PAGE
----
At last, scientists know the fate of the Beagle 2, a British-built probe sent to the Red Planet in late 2003 as part of the European Space Agency's (ESA's) Mars Express mission. When it couldn't establish contact with the probe, ESA declared the probe lost in 2004. But last week, scientists examining three images taken by NASA's Mars Reconnaissance Orbiter over several years (and at different sun angles) with its High Resolution Imaging Science Experiment camera, announced they had spotted signs of the errant spacecraft on the planet's surface. Although mission scientists originally feared Beagle 2 had crash-landed, the images show that it landed successfully enough to partially deploy its solar panels—but the partial deployment wasn't enough to transmit data.

    Sydney, Australia

    Lawsuit over mine approval

    Australian environmentalists are taking the nation's environment minister to court over his approval last July of Indian firm Adani's AU$16.5 billion Carmichael coal mine in Queensland. Lawyers for the Mackay Conservation Group will argue that the minister, Greg Hunt, failed in his duty to properly consider the impact that greenhouse gas emissions from the burned coal will have on global warming and therefore on the Great Barrier Reef. Hearings begin 3 February. Over the mine's 60-year life, mining and transporting the coal is expected to produce more than 200 million tonnes of CO2; the burned coal will also emit 130 million tonnes yearly. A representative for Hunt said the minister made his decision in accordance with federal environmental protection legislation. The case is one of three lodged by conservation groups against the mine.

    Strasbourg, France

    Horizon 2020 cuts unveiled

    A controversial plan to divert research funds to economic stimulus became more concrete on 13 January, as European Commission President Jean-Claude Juncker unveiled legislation to implement the shift. It would deduct €2.7 billion over 5.5 years from Horizon 2020, the commission's main research program, set to invest about €80 billion between 2014 and 2020. The largest cut—€350 million—would come from the European Institute of Innovation and Technology (EIT) in Budapest, which funds industry-academia collaborations. The cut amounts to 13% of EIT's budget. The European Research Council loses €221 million, mostly in 2016 and 2017. The move has drawn muted opposition. “I'm surprised that there isn't a louder outcry and no clearer opposition from the scientific community,” Hans-Olaf Henkel, a member of the European Parliament, told Science|Business.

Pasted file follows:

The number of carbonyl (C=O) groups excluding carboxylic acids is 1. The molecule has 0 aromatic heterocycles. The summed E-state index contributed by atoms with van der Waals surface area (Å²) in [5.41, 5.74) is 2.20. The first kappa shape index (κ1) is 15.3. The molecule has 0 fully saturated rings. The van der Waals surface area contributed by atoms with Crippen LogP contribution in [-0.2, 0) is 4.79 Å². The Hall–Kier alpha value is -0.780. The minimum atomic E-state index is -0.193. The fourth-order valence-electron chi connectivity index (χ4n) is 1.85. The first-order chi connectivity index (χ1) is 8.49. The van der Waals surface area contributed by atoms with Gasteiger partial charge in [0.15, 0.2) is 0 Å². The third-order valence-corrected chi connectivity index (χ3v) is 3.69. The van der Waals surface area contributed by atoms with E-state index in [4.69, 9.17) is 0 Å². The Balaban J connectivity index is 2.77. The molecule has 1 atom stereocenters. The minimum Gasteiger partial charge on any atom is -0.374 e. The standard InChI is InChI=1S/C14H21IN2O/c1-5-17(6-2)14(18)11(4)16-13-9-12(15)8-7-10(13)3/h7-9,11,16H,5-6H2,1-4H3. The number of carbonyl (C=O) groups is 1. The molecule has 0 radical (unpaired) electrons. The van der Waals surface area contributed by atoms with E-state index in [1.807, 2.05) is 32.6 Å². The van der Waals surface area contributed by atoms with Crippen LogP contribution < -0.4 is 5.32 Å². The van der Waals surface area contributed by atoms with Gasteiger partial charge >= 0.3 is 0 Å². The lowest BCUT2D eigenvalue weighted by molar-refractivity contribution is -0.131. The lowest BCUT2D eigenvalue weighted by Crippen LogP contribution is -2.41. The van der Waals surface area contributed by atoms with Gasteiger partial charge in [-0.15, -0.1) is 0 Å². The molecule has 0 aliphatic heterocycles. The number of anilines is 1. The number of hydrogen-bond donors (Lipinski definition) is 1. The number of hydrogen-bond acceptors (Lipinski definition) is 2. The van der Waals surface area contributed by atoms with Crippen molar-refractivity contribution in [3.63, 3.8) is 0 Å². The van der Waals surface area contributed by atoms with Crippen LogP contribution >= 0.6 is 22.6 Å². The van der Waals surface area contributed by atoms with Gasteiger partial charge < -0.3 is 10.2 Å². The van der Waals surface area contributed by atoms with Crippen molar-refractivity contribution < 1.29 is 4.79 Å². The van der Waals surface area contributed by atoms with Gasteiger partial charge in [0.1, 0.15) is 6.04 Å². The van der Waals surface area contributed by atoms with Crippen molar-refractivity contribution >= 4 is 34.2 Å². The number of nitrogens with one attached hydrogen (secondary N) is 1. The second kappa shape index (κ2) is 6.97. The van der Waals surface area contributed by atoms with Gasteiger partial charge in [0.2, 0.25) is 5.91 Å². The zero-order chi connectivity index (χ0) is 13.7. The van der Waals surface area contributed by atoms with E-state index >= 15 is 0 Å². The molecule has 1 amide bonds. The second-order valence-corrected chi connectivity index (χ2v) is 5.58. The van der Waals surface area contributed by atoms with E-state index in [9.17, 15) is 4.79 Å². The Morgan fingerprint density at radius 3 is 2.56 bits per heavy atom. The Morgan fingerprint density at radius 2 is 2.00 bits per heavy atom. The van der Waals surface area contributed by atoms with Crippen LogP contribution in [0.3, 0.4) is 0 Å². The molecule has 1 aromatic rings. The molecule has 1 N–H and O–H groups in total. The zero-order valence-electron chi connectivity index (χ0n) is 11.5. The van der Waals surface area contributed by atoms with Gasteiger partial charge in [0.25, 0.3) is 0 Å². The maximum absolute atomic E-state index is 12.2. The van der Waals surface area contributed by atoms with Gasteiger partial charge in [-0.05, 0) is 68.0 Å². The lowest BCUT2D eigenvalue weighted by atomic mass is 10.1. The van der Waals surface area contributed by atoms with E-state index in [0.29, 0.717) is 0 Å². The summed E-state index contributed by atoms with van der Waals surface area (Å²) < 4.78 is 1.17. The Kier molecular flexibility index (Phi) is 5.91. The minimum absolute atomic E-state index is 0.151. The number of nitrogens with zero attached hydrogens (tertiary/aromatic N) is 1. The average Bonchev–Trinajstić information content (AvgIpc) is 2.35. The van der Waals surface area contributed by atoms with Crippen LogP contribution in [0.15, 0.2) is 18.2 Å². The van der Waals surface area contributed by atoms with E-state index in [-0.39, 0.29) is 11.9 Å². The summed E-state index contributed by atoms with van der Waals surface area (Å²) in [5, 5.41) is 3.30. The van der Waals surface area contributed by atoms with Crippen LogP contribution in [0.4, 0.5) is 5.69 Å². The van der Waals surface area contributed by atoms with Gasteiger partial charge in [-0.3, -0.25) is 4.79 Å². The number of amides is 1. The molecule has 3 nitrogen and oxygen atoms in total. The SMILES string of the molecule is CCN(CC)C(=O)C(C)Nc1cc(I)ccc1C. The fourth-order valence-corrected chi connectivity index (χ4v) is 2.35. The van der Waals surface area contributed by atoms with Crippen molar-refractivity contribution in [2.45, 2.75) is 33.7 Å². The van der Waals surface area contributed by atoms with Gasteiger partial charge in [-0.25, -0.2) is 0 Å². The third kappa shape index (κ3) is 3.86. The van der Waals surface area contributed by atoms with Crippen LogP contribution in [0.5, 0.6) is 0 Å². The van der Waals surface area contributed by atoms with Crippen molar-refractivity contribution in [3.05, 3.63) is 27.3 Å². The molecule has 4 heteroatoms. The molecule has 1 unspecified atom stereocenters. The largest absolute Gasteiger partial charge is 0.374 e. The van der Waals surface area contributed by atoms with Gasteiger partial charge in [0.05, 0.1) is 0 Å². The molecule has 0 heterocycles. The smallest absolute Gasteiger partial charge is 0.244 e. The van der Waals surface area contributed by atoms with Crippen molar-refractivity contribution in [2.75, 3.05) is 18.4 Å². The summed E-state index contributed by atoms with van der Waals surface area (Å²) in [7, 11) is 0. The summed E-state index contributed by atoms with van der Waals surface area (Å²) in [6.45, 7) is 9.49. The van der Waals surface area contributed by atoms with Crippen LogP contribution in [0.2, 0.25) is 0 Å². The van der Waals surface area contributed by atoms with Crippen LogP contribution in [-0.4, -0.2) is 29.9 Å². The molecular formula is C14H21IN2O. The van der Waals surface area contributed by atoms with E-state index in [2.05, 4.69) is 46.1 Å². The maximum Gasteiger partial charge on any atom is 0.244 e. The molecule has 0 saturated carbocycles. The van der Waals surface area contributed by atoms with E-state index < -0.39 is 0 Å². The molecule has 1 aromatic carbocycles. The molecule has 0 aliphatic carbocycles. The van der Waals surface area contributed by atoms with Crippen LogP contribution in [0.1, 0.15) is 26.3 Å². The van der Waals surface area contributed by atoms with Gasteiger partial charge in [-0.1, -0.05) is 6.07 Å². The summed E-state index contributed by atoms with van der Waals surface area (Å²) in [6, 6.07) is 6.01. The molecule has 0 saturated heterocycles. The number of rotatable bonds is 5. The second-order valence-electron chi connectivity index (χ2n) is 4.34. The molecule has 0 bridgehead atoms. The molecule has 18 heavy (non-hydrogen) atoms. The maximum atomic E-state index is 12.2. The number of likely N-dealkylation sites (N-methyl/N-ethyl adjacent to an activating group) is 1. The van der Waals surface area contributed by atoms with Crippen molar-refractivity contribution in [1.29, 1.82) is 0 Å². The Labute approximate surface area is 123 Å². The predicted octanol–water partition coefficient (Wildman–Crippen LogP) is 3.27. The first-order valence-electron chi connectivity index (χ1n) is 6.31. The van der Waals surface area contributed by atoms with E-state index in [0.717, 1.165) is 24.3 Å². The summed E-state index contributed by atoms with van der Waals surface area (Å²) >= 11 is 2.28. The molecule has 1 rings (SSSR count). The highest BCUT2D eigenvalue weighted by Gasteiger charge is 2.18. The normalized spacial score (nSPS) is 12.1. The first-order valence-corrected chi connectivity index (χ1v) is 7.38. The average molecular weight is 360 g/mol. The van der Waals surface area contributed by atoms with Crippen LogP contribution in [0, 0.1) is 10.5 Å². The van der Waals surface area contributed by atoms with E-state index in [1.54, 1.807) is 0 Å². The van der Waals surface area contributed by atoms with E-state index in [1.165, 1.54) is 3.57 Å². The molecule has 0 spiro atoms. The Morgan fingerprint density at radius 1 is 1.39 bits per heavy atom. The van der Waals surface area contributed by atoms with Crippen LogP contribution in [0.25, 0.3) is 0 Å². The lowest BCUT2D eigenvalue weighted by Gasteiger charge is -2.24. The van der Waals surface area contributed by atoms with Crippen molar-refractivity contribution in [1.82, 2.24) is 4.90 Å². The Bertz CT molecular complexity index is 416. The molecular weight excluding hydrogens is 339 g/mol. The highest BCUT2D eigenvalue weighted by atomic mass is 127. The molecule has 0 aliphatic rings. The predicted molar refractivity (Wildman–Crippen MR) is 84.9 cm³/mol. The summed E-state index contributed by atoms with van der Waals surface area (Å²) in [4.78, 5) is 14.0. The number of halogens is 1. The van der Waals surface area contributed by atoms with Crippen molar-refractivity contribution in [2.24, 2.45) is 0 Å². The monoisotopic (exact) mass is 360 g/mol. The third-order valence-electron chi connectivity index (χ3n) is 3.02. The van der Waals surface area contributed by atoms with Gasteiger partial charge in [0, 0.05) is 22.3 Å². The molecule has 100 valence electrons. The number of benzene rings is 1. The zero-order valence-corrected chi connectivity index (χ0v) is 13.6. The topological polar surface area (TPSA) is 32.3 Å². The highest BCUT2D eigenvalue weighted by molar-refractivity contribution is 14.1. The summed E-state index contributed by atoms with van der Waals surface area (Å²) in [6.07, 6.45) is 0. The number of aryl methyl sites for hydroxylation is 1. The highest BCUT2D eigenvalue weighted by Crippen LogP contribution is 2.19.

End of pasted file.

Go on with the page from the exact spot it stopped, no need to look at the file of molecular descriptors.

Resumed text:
Bethesda, Maryland

    Squeeze put on flush scientists

    In the latest example of U.S. biomedical research budget stretching, the National Institute of General Medical Sciences (NIGMS) is imposing a strict one-grant limit on scientists who already have plentiful no-strings support. The rule, which will take effect in January 2016, will apply to researchers who have at least $400,000 per year in research funding not tied to a specific project (not including salary or overhead costs). The new limit “will enable NIGMS to fund additional labs, increasing the likelihood of making significant scientific advances,” NIGMS says. NIGMS Deputy Director Judith Greenberg estimates there are at least 22 Howard Hughes Medical Institute investigators who hold two or three NIGMS research grants. Limiting them to a single grant could free up $6 million for 25 to 30 grants.


    ‘Eye in the sky’ to lead space org


    Veteran space engineer Alur Seelin Kiran Kumar has taken the reins of the Indian Space Research Organisation (ISRO), an organization riding high after its Mangalyaan probe reached Mars last September on the nation's first try. Known as “India's eye in the sky,” Kumar, 62, has overseen development of India's remote sensing systems, including the Bhaskara-1 Earth observation satellite in 1979 and a constellation of high-resolution imaging satellites now in orbit. As director of the Space Applications Centre in Ahmedabad, Kumar headed the team that designed three of Mangalyaan's five scientific payloads, including the Mars Color Camera. Kumar will oversee an ambitious slate of missions at ISRO, including the launch this spring of India's prototype space shuttle and Chandrayaan-2, India's second moon foray featuring a lander and a rover and slated for liftoff in 2017.